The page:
Perfume Genius – No Shape Review 


Seattle based songwriter Mike Hadreas reached new heights with 2014’s Too Bright. His new sonically charged sound would have easily been album of the year in a typical year, but 2014 was packed full of outstanding albums. In a way, this meant the album didn’t get the full attention it deserved. With his fourth album No Shape, he can go on to truly grab everyone’s attention. Though it featured a greater sonic sound, the album was still quite cold and distant in places (which was perfect for the album Mike was crafting), but with a different musical mindset and a new producer in Blake Mills (John Legend, Laura Marling and Alabama Shakes) a greater shift in sound could be facilitated. That is something that artists like Mike Hadreas rarely pass up. 

 ‘Slip Away’ was the first single from No Shape  which sees Mike take another leap to his next musical destination. Shifted and distorted metallic beats open the song, chiming and meandering gently before the song explodes into a burst of sound and vibrancy. Pounding beats, shimmering electronica and the crashing of cymbals fire you into the next phase of the song from which a sudden pitch shift stems the tide of volume. This gives him license to fire in and out of this soaring and quaking sound. His quivering and poised vocals hold strong against the vast sounds and well placed backing vocals carry the song through its abrupt transitions and drive through the aggressive delivery of the instrumentation. It is only fitting that a song defiantly asserting identity is so bold and charged. From this track at least, Mike has effectively strapped a rocket to his sound of three years ago and it sounds truly wondrous. ‘Go Ahead’ is a muffled and distorted in its opening beats whilst Mike’s closely recorded vocals guides the song along across complete drops in sound, which make a big impact despite the understated sound. On the second verse, well placed pitch shifted beats and gradually the song takes on shimmering effects whilst remaining at ease with its tone; never feeling the need to break out. A well disciplined track.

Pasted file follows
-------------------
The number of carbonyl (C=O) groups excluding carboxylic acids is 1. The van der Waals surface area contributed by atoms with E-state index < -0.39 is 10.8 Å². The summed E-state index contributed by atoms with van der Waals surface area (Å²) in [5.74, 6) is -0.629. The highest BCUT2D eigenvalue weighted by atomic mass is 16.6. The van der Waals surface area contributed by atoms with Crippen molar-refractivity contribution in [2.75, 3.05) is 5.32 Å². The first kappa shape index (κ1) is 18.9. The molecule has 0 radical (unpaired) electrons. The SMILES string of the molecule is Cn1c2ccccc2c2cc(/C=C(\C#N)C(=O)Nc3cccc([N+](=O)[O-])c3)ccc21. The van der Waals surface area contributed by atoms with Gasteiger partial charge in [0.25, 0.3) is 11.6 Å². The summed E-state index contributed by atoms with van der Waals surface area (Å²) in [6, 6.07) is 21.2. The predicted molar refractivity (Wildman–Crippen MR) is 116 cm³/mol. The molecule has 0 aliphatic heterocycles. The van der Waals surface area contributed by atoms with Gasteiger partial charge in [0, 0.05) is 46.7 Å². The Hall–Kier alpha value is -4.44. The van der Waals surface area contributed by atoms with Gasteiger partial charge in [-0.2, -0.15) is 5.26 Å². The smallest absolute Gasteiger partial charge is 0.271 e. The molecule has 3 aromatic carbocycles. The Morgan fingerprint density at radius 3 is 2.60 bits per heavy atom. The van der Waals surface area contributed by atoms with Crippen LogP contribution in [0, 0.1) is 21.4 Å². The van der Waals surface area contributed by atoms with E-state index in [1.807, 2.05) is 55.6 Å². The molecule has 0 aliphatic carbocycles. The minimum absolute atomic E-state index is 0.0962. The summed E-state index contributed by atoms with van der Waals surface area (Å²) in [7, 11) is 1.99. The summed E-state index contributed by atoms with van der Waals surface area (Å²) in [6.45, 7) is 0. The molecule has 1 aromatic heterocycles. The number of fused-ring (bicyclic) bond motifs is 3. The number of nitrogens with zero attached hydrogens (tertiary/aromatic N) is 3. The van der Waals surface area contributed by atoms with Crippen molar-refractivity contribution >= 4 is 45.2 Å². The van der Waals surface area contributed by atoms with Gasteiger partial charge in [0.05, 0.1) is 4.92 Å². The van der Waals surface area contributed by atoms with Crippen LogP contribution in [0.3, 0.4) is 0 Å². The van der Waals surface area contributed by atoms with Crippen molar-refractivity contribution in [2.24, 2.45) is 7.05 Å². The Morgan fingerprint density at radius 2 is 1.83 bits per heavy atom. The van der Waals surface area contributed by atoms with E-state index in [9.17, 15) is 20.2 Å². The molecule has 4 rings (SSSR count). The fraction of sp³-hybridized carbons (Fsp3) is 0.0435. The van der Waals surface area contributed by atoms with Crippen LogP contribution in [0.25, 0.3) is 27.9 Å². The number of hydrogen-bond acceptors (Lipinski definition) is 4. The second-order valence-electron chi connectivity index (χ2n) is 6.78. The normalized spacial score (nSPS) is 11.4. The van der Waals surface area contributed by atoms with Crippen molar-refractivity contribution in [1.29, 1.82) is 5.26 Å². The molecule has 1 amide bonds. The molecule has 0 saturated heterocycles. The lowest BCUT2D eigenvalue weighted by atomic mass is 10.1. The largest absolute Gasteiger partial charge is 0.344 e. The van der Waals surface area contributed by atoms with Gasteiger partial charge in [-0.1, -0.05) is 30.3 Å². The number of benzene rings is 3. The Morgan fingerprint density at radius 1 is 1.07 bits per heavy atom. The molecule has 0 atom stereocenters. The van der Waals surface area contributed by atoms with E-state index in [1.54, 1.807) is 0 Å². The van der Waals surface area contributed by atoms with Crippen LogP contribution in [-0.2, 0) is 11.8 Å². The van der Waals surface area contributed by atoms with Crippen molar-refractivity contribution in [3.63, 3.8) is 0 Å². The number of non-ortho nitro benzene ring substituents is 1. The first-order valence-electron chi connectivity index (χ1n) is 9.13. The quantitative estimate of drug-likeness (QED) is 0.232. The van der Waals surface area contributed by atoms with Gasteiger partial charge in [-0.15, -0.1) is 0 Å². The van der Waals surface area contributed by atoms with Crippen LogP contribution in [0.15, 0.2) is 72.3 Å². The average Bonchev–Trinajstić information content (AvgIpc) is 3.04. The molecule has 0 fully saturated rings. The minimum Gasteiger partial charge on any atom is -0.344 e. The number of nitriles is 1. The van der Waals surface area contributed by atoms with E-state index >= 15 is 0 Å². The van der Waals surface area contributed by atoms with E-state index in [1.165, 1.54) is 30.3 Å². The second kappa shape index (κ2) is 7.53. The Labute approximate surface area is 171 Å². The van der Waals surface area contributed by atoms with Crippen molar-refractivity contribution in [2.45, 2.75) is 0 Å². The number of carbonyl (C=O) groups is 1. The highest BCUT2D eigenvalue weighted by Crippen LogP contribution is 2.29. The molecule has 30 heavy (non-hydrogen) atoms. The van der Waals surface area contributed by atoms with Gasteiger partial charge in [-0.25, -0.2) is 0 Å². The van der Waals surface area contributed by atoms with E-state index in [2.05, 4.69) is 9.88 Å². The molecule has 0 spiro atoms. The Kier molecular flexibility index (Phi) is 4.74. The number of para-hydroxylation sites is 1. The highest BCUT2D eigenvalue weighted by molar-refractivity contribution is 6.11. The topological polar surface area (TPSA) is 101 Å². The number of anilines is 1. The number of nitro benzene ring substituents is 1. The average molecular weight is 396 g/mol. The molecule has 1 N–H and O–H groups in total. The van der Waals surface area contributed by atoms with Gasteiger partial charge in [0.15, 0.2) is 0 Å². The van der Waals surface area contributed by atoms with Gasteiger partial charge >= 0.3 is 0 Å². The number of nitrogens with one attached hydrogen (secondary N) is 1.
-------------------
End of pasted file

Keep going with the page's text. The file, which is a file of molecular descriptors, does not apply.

The album opens beautifully with Mike’s delicate vocal alongside a trickling piano. At his word, this sound expands and soars as if an M83 with greater purpose and melody. The sheer difference between the closed sound of the limited piano and the soaring expanses thereafter are stark and gracefully executed. ‘Wreath’ is a track with instantaneous rhythm from the shuffling synths and beating percussion. There’s a charged, distorted buzz from the tracks production that makes every simple guitar strike a bold theatrical event in the songs progression. It never speeds up or explodes into a peak, but its constant bustling energy throughout and Hadreas’ eager, trembling vocals ensure you don’t need such a fix. ‘Sides’ is packaged in a wiry, Eighties rock aesthetic akin to the rough tones of Julian Casablancas and The Voidz, but here it is taken and mounded into a ballad. This isolates Mike’s vocals along with the sweeping backing vocals to deliver another typically showcase moment. The warping synths and vocals from Weyes Blood create a wonderfully harmonious, yet disjointed sound. ‘Run Me Through’ is a smooth song with chiming organs that allow for more excellent vocals and harmonies from Mike Hadreas. This eventually descends into an open, whirring soundscape that begins with light, yet gradually darkens before going to the next verse via perfectly place bass lines and percussion. 

These are the highlights from an album that does not shine as intensely as it appears on the surface. As always he produces some excellent intimate pieces of music verging on chamber music. Every track has a sweeping moition to it however, where his last album was deliberately more angular. Some of the arrangements and production choices here make for a graceful and naturally intense sound. Perhaps it did need a few more songs like ‘Slip Away’ but it is difficult not to get lost in the depths of what is simply a beautiful collection of songs. In some places the arrangements have echoes of Morning Phase from Beck, but in all there tends to be the scope for the odd production tweak to heighten the sound further. A different beast from Too Bright, but No Shape is a beautiful one at that. 

Perfume Genius – No Shape = 9/10

Owen Riddle

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